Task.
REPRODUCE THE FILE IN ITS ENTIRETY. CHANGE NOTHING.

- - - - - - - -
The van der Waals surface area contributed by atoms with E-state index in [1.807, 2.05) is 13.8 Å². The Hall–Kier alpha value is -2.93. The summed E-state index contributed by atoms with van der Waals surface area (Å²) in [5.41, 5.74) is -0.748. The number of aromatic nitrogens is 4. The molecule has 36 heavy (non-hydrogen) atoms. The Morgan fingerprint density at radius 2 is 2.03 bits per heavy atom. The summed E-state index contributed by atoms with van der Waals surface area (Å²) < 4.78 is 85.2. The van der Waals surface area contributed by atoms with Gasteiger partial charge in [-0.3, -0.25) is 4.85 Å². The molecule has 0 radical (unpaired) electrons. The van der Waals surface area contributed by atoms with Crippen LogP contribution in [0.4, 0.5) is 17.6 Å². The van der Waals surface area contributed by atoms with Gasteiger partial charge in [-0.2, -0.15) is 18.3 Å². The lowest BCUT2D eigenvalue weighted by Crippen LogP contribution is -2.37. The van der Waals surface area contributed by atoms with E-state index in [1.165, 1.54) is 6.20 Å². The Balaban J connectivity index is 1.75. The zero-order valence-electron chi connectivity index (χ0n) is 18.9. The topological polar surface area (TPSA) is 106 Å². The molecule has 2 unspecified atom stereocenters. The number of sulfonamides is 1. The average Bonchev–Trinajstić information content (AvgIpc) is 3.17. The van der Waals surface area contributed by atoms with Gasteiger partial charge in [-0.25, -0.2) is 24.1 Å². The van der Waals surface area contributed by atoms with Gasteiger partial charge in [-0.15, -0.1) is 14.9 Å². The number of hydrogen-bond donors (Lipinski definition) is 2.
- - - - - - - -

The van der Waals surface area contributed by atoms with E-state index in [1.807, 2.05) is 13.8 Å². The Hall–Kier alpha value is -2.93. The summed E-state index contributed by atoms with van der Waals surface area (Å²) in [5.41, 5.74) is -0.748. The number of aromatic nitrogens is 4. The molecule has 36 heavy (non-hydrogen) atoms. The Morgan fingerprint density at radius 2 is 2.03 bits per heavy atom. The summed E-state index contributed by atoms with van der Waals surface area (Å²) < 4.78 is 85.2. The van der Waals surface area contributed by atoms with Gasteiger partial charge in [-0.3, -0.25) is 4.85 Å². The molecule has 0 radical (unpaired) electrons. The van der Waals surface area contributed by atoms with Crippen LogP contribution in [0.4, 0.5) is 17.6 Å². The van der Waals surface area contributed by atoms with Gasteiger partial charge in [-0.2, -0.15) is 18.3 Å². The lowest BCUT2D eigenvalue weighted by Crippen LogP contribution is -2.37. The van der Waals surface area contributed by atoms with E-state index in [1.165, 1.54) is 6.20 Å². The Balaban J connectivity index is 1.75. The zero-order valence-electron chi connectivity index (χ0n) is 18.9. The topological polar surface area (TPSA) is 106 Å². The molecule has 2 unspecified atom stereocenters. The number of sulfonamides is 1. The average Bonchev–Trinajstić information content (AvgIpc) is 3.17. The van der Waals surface area contributed by atoms with Gasteiger partial charge in [-0.25, -0.2) is 24.1 Å². The van der Waals surface area contributed by atoms with Gasteiger partial charge in [-0.15, -0.1) is 14.9 Å². The number of hydrogen-bond donors (Lipinski definition) is 2.